examination shall be permitted to be
held for admission to MBBS or BDS studies by any private
college or association or any private/deemed
Continuing daily hearing in
Sankalp Charitable Trust case
on May 6 the three-judge bench of Justices Anil R. Dave, Shiva Kirti Singh and A.K. Goel said the
issue with regard to students who had appeared or who
are due to appear in examinations conducted by the
states in accordance with local laws, shall be decided
after hearing the Solicitor General Ranjit Kumar on May
The bench said students who had appeared for Neet
Phase-I on May 2 would not be permitted to take Neet
Phase-II. Those who could not appear for the phase-I
test may appear for the second phase on July 24.
The court is expected to allow Tamil Nadu to admit
students on the basis of marks in the higher secondary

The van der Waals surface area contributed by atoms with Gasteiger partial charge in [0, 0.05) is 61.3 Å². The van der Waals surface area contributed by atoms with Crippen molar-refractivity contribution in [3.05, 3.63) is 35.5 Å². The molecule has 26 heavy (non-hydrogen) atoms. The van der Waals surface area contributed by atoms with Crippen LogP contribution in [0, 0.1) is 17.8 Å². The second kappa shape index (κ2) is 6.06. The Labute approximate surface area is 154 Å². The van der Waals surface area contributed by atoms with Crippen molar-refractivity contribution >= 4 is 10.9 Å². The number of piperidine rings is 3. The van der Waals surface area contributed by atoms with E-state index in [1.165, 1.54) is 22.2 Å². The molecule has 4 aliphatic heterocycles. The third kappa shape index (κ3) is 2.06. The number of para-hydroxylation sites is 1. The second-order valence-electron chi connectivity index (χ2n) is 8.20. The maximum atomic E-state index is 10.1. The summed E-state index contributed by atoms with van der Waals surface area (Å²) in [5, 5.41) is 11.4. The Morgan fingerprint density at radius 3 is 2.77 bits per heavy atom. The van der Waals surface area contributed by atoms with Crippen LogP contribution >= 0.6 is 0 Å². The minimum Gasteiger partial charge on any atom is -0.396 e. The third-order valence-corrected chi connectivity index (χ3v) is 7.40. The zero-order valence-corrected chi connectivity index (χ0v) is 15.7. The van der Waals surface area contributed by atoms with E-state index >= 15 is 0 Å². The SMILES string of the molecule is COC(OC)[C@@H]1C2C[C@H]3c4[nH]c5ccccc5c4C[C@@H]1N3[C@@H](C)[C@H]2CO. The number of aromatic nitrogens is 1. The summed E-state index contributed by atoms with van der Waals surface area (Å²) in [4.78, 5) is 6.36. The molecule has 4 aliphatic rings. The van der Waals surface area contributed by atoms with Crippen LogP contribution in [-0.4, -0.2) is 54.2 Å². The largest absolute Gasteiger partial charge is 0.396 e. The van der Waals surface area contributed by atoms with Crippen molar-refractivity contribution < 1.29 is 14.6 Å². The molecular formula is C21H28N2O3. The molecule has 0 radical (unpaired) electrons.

exam. Students of states like Telangana, Andhra Pra-desh,
Kerala, Maharas-htra and Gujarat maybe allowed to admit
students on the basis of local CETs.
Senior counsel Rajeev Dhavan, submitted that if private
colleges are not allowed to make admissions through
their own CET or through the association of private
medical colleges, they were not obliged to surrender 50
per cent of their seats to the government quota and that
this would result in a piquant situation.
Mr Ranjit Kumar informed the court that the Centre had convened
a meeting this weekend with all the stake-holders. He
would inform the court on Monday of the outcome of the
meeting so that it can pass appropriate orders.
“We want NEET. On the legal side, we supported it. But I
have to take instructions if states can be allowed to